Packaging plays an important role in the preservation, transporting and marketing of the products. Suitable packaging materials are selected for packaging of meat. The packaging material surfaces as well as food contacts surfaces in processing plants must be sterile or free of microbial contamination, otherwise they entry into meat and are responsible for spoilage of meat and meat products (Dunn, 1996). The PL inactivation of microbes on the smooth surface is less effective than rough surface due to cell clustering at smooth surface in comparison to rough surface, causing by the more reflection and formation of more hydrophobic bonds Woodling and Moraru (2005). However Oms-Oliu et al. (2010) found that the food surface should be free of crevices and pores for effective decontamination as these pores and crevices harbour microbes. This shadow effect limited the availability of PL to the microbes.

Inactivation of S. aureus by single pulse of 1.25 J cm-2 and spores of B. cereus and Aspergillus sp. by more than 2 J cm-2 (Dunn et al., 1991), Bacillus subtilis by combined PL and continuous UV (McDonald et al., 2000) and molds by PL (Turtoi and Nicolau, 2007) on the surface of packaging materials have been reported.

MERITS

The inactivation of microbes by PL is very fast process and cause a rapid disinfection in a very short period
It is a green technology as the consumption of energy is very less during its application
PL has been proven as a safe technology for living being and their environment without producing any harmful residuals, chemicals and toxic by-products in the PL treated foods
It does not significantly effect the nutritional and sensory quality of the products
The concerns of ionized radicals and radioactive byproducts in foods by consumers are removed in PL due to its non-ionizing spectrum (Dunn et al., 1995)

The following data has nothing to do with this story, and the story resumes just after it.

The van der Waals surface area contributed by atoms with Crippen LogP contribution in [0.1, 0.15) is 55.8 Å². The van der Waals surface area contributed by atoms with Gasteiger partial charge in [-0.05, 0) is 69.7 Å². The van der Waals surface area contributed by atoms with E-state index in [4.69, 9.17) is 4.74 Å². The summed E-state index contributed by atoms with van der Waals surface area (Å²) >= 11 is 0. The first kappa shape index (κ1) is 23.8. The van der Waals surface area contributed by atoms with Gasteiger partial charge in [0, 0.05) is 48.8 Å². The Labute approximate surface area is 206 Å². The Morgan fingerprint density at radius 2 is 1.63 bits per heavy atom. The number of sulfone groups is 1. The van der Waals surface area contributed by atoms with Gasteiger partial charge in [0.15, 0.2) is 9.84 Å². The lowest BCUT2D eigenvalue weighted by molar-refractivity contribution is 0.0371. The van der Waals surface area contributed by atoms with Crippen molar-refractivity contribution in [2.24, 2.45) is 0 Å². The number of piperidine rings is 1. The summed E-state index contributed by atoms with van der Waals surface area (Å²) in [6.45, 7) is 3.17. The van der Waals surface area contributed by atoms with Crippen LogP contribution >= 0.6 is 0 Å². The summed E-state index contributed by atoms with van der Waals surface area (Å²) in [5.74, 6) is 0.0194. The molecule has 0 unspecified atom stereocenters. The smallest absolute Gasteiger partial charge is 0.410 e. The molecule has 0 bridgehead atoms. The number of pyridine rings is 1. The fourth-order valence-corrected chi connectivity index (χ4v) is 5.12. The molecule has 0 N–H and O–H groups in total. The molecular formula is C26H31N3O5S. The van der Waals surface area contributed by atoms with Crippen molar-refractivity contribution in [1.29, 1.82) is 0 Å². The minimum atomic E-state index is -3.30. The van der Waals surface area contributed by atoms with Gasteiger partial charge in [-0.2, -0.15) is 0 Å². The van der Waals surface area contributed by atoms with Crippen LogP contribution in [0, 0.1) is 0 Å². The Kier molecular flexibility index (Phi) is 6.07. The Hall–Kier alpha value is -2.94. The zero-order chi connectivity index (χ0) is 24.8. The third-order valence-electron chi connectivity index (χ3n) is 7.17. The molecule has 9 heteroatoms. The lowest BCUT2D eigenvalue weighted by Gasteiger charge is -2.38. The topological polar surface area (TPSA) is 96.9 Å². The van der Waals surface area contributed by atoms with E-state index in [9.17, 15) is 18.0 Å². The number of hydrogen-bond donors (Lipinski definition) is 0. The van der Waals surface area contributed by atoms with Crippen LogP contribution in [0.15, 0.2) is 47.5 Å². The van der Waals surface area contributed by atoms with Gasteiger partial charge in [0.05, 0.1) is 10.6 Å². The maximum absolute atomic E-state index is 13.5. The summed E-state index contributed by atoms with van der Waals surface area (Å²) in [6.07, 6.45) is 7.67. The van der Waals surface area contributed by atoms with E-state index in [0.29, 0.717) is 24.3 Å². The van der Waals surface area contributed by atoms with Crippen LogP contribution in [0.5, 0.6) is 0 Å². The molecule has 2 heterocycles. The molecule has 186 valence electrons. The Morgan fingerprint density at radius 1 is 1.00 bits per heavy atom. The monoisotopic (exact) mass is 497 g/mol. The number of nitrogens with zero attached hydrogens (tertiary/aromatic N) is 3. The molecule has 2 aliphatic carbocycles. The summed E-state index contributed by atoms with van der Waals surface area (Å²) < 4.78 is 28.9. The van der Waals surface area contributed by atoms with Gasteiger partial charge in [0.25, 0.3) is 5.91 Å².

LIMITATIONS OF PL

The PL application in meat industry has some constraints as the low penetration power and chances of lipid oxidation (Marth, 1998; Fine and Gervais, 2004). To get the desired outcome, the packaging materials showing high penetration of PL should be used while treating the packaging food in this method. The limited control of food heating still remains the main concern in PL technology (Gomez-Lopez et al., 2007; Elmnasser et al., 2007) and this limited its use in salmon fillets (Ozer and Demirci, 2006). To overcome these constraints and facilitates use of PL on commercial scale in meat industry.

PULSE ELECTRIC FIELD (PEF)

Pulse electric field is a one of the latest emerging non thermal food preservation technology which maintains the nutrition value, freshness, colour and flavour of the food. The exposure time as well as the increase in the temperature of foods in pulse electric field is very less in comparison to other non thermal technology. In this technology, high voltage electric field is applied through the food particles placed between two electrodes. It inactivates the all vegetative bacterial and yeast cell in comprising the all food borne pathogens and spoilage microorganisms without causing any harm to their spores (Singh and Kumar, 2011).

PRODUCTION

PEF processing system is made up of a source of high voltage, capacitor bank, switch and treatment chamber. PEF is produced by the fast discharge of energy within a short duration, preferably less than one second in very fast pulses of 1-100 μsec duration. This can be applied at ambient temperature or slightly above or below this in the form of exponentially decaying, square wave, bipolar and oscillatory pulse (Butz and Tauscher, 2002).